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Top Hunting Dog Breeds

At A Glance

Not every dog can be a hunter.

Finding success out in the game trails means having the perfect furry co-hunter that can hunt for or with you.

There are different kinds of hunting dog breeds, each with its own special skill set designed for your specific need. Labs, for one, are specialized in hunting ducks, while Beagles go for bunnies.

We rounded up a list of top hunting dog breeds – and there are seven of them – to help you figure out your new hunting partner.

American foxhound

American Foxhound

Specializing in large games, the American Foxhound is your sure bet when it comes to hunting down fox or deer. This energetic and sharply focused— not to mention adorable—canine hunter tracks with brilliant precision. 

Apart from being loyal, the long-eared American foxhound has impeccable running skills. A Beagle lookalike (but taller and slimmer), they are bred for the sole purpose of hunting and tracking.

This friendly breed is also perfect as a family dog, not just a keen hunter. They are low-maintenance, easygoing, kind, and lovable to even small children.

The American Foxhound’s life expectancy is 10-12 years, They weigh an average of 45 to 75 lbs.

Also Read: Top Guard Dog Breeds

 

German Shorthaired Pointer

If you’re a bird hunter, you can get a lot of help from the aristocratic German Shorthaired Pointer. Known for their superb outdoor skills, the German Shorthaired Pointer is a great companion not only when you are hunting, but also when you’re hiking and swimming.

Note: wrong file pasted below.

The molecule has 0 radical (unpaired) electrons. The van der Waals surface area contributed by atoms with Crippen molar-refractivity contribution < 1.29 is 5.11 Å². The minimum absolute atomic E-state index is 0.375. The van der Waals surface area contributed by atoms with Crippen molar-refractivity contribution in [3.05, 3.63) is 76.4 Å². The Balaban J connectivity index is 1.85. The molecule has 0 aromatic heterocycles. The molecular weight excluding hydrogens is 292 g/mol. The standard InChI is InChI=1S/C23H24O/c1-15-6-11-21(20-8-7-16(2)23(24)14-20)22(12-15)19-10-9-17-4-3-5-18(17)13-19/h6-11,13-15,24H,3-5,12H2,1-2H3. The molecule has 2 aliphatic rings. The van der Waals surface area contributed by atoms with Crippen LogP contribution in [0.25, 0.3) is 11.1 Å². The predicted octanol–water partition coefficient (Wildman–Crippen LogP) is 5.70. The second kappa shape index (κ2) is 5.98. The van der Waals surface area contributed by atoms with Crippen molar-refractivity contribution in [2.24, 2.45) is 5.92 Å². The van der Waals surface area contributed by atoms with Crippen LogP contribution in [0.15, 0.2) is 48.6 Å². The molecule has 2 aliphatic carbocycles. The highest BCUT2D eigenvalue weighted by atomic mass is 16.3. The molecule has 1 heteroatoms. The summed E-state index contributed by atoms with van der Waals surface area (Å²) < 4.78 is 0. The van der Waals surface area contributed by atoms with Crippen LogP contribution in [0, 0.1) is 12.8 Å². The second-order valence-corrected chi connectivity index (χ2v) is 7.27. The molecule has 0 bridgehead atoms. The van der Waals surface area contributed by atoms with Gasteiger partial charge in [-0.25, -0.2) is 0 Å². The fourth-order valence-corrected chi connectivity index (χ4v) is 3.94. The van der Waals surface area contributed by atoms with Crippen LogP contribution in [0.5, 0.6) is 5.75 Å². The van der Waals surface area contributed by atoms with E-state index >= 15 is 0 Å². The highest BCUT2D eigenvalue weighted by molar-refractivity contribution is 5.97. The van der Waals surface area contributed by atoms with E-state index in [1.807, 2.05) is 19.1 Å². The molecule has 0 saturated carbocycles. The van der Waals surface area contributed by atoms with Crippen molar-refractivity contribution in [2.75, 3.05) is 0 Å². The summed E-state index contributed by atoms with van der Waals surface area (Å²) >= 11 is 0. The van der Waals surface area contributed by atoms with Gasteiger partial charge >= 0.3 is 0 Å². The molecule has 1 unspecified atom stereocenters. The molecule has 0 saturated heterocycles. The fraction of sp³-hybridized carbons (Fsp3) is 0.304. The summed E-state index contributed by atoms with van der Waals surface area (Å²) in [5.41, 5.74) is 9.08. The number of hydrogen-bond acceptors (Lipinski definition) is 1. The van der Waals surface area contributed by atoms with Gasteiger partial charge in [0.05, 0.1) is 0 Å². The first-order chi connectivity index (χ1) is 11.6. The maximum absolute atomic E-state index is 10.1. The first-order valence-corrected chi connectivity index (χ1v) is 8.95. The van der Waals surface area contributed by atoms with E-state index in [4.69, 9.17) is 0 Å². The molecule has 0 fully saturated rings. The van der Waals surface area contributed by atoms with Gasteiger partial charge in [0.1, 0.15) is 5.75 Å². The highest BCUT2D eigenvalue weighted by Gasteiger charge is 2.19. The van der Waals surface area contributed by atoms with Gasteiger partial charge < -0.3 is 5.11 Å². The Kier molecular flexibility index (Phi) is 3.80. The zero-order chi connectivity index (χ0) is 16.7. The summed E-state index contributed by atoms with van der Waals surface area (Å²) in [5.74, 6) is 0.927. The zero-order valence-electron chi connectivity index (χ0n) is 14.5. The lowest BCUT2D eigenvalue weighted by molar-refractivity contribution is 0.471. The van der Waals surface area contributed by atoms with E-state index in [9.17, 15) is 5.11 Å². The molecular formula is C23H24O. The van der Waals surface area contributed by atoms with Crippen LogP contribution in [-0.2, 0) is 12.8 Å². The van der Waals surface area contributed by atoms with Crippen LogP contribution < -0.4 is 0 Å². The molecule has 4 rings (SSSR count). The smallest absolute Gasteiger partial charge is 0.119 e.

This gundog breed is no companion when you simply want to sit down and ponder your existence. Why? They are restless, excitable, and always on the go. German Shorthaired Pointer is known for its speed, endurance, and agility. They are also naturally happy workers, laboring for long days in the great outdoors.

The German Shorthaired Pointer has a life expectancy of 12 to 14 years. They weigh an average of 45-70 lbs.

golden retriever

Golden Retriever

The superstar looks of the Golden Retriever can deceive the onlooker. Do you think this beautiful and amiable breed is only suited for television or your couch? You’re wrong. Lest you forget, they’re not called “retrievers” for nothing.

The Golden Retriever’s friendly demeanor masks fierce and determined bird-hunting skills. Sharp, highly intelligent, with high stamina, they are powerful hunters. They are willing to be trained and are always game whenever you need them.

This ebullient Scottish gundog, muscular and with breathtaking lustrous golden hair, is one of the most serious working dogs on Earth. They can retrieve waterfowl nonstop for hours and exhibit an intense love for life.

The Golden Retriever’s Life Expectancy is 10-12 years. They weigh an average of 55-75lbs.

English setter

English Setter

Merry and mellow, the English Setter is also a highly efficient runner and a versatile bird dog. On top of its great and noble beauty, this talented breed with its speckled coat patterns is built to navigate challenging terrains.

With their athleticism, fierceness, and obedience, they are absolutely one of the top hunting dogs out there. They can easily fetch birds, geese, grouse, and ducks. When they catch a bird’s scent, this breed would crouch or lie down— a cue for the hunter to locate his quarry and shoot it down.